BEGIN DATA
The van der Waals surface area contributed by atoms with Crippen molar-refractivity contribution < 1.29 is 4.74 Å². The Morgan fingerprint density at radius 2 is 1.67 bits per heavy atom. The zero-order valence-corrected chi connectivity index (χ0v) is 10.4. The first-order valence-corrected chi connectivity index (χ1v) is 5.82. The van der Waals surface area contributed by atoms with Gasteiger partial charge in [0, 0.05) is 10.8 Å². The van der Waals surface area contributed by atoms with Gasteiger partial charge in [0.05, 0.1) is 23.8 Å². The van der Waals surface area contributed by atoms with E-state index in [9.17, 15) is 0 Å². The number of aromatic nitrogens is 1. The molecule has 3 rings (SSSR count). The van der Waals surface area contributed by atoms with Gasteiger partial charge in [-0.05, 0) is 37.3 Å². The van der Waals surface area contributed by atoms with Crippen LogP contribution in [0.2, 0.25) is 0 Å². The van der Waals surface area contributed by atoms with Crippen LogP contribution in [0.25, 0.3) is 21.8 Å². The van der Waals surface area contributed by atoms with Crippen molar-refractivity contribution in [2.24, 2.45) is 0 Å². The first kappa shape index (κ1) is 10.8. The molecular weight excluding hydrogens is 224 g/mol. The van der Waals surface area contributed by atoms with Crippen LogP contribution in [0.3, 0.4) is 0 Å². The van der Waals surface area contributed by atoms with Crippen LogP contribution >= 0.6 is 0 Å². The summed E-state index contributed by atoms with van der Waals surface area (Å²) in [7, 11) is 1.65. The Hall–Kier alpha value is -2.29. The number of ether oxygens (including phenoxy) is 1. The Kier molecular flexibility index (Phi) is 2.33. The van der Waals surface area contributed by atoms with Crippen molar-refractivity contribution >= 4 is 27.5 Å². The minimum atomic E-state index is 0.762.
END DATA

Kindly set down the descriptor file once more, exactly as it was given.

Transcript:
The van der Waals surface area contributed by atoms with Crippen molar-refractivity contribution < 1.29 is 4.74 Å². The Morgan fingerprint density at radius 2 is 1.67 bits per heavy atom. The zero-order valence-corrected chi connectivity index (χ0v) is 10.4. The first-order valence-corrected chi connectivity index (χ1v) is 5.82. The van der Waals surface area contributed by atoms with Gasteiger partial charge in [0, 0.05) is 10.8 Å². The van der Waals surface area contributed by atoms with Gasteiger partial charge in [0.05, 0.1) is 23.8 Å². The van der Waals surface area contributed by atoms with E-state index in [9.17, 15) is 0 Å². The number of aromatic nitrogens is 1. The molecule has 3 rings (SSSR count). The van der Waals surface area contributed by atoms with Gasteiger partial charge in [-0.05, 0) is 37.3 Å². The van der Waals surface area contributed by atoms with Crippen LogP contribution in [0.2, 0.25) is 0 Å². The van der Waals surface area contributed by atoms with Crippen LogP contribution in [0.25, 0.3) is 21.8 Å². The van der Waals surface area contributed by atoms with Crippen molar-refractivity contribution in [2.24, 2.45) is 0 Å². The first kappa shape index (κ1) is 10.8. The molecular weight excluding hydrogens is 224 g/mol. The van der Waals surface area contributed by atoms with Crippen LogP contribution in [0.3, 0.4) is 0 Å². The van der Waals surface area contributed by atoms with Crippen LogP contribution >= 0.6 is 0 Å². The summed E-state index contributed by atoms with van der Waals surface area (Å²) in [7, 11) is 1.65. The Hall–Kier alpha value is -2.29. The number of ether oxygens (including phenoxy) is 1. The Kier molecular flexibility index (Phi) is 2.33. The van der Waals surface area contributed by atoms with Crippen molar-refractivity contribution >= 4 is 27.5 Å². The minimum atomic E-state index is 0.762.